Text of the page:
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Sun, Aug. 18

False alarm fines pile up for charter school

PRESCOTT - Over the course of about a month this past summer, local charter school Kestrel High racked up more than $1,000 in fines from the new security-alarm ordinance that the City of Prescott had just enacted.

The school's board President John Baudek appeared before the Prescott City Council Tuesday to protest those fines and to suggest that the city impose a more moderate false-alarm ordinance.

"The result is that we now owe you $1,000," Baudek told the council. "To me, that is extreme."

He explained that the school encountered problems with its alarm system early on, but later paid several hundred dollars to get it repaired.

"I'm not saying that we're totally not liable for this," Baudek said. "We are, but we got on it (to fix the problem)."

According to numbers from the Prescott Police Department, Kestrel's fines were just four of several dozen that have been issued since the new ordinance went into effect on July 1.

Police Lt. Andy Reinhardt reported Wednesday that 58 locations have had three or more false alarms, triggering the ordinance's fines.

Under the ordinance, alarm owners get two false-alarm warnings before the fines go into effect.

In Kestrel's case, Reinhardt said the police responded to four false alarms in a single day, at 1 p.m., 2:10 p.m., 2:35 p.m., and 3:35 p.m. on July 8.

The first two were warnings, and Chief Mike Kabbel later exempted a third because of the high wind gusts that day. The fourth triggered Kestrel's first fine, Reinhardt said. The school later had three more false alarms in July and August.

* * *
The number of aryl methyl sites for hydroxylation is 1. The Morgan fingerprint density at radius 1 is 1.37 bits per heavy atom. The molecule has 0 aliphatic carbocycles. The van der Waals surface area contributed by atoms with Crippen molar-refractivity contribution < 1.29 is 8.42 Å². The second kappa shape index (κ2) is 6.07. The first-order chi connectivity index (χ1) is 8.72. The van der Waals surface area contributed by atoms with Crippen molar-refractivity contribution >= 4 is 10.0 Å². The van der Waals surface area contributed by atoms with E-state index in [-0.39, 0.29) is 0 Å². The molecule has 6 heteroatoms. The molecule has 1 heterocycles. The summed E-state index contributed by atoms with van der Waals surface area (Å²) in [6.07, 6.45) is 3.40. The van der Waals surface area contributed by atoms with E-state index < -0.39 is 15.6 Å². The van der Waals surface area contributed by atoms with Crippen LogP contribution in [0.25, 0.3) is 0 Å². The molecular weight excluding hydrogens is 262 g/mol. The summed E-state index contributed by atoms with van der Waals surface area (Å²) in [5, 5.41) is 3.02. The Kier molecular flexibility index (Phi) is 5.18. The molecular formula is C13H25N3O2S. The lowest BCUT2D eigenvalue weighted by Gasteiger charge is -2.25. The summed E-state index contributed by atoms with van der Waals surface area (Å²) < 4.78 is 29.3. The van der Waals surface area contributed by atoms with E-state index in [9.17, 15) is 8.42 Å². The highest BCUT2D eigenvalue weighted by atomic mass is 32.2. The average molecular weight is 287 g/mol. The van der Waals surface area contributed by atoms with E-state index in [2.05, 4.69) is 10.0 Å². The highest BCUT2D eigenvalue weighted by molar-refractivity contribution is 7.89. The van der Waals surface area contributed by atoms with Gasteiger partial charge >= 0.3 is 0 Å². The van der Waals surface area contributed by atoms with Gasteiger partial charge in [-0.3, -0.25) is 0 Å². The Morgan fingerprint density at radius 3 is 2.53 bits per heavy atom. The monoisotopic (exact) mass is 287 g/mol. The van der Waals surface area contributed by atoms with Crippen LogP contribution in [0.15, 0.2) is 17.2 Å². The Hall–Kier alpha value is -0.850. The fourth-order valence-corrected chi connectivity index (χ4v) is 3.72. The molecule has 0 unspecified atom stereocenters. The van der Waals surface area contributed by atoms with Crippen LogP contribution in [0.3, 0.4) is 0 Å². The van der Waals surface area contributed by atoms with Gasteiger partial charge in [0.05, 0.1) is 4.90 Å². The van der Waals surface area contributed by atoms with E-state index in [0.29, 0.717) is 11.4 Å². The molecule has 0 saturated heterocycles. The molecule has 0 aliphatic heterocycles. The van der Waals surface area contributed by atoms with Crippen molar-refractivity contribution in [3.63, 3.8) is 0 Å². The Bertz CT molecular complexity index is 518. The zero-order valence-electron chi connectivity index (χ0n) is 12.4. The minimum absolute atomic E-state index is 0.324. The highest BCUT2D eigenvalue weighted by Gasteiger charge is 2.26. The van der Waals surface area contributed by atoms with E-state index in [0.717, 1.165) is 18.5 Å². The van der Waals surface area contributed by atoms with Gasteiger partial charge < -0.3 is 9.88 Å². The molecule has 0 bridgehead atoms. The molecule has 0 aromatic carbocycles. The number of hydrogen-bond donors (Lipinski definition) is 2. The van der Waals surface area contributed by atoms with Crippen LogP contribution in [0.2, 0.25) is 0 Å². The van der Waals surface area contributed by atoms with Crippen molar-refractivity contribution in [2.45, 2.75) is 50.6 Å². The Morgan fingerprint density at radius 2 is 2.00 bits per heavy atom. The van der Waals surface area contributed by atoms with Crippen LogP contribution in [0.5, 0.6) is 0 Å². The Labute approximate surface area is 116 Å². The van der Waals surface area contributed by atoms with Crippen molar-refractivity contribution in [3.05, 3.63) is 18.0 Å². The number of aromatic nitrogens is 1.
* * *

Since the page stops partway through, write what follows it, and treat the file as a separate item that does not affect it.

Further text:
The ordinance requires that fines increase by increments of $100 for each repeated offense after the two warnings - resulting in a total of $1,000 for Kestrel.

Reinhardt said several other locations have posted even more false alarms. One business has had 10 false alarms since the new ordinance, while another has had seven. About 20 locations have had four or more.

Kestrel has appealed all of its fines to Kabbel, Reinhardt said, but except for the first exemption, those appeals have been unsuccessful.

"The city code is the city code," Reinhardt said of the department's enforcement.

On Tuesday, Mayor Marlin Kuykendall pointed out that the ordinance did not include an appeal process with the City Council. Therefore, he told Baudek, "We would be in violation of the ordinance if we even talked about this."

Rather, Kuykendall referred the matter back to the police department. "Let's see if we can find a way through this," he said.

Reinhardt said the police department plans to update the council on the progress of the ordinance after a year of implementation. He said that update would take place after July 1, 2012.

While the new ordinance has not eliminated all false alarms, Reinhardt said it appears to be serving as a deterrent for repeat offenders.

So far, the police department has responded to 931 false alarms since the implementation of the ordinance, Reinhardt said. During the same time period in 2010, he said, the number of false alarms totaled 1,088.

"There has been a 13 to 14 percent decrease since the false alarms ordinance went into effect," Reinhardt said.

Currently, he said, the ordinance calls for the city to send unpaid fines to collections.

While Baudek suggested that Kestrel should be exempt from the fines under the ordinance's exception for governmental agencies, the city attorney's office has determined that the school does not qualify as a governmental agency.

The city imposed the alarm ordinance in an effort to reduce the time the police department spends responding to false alarms. Police earlier reported that it responded to as many as 3,000 false alarms a year.

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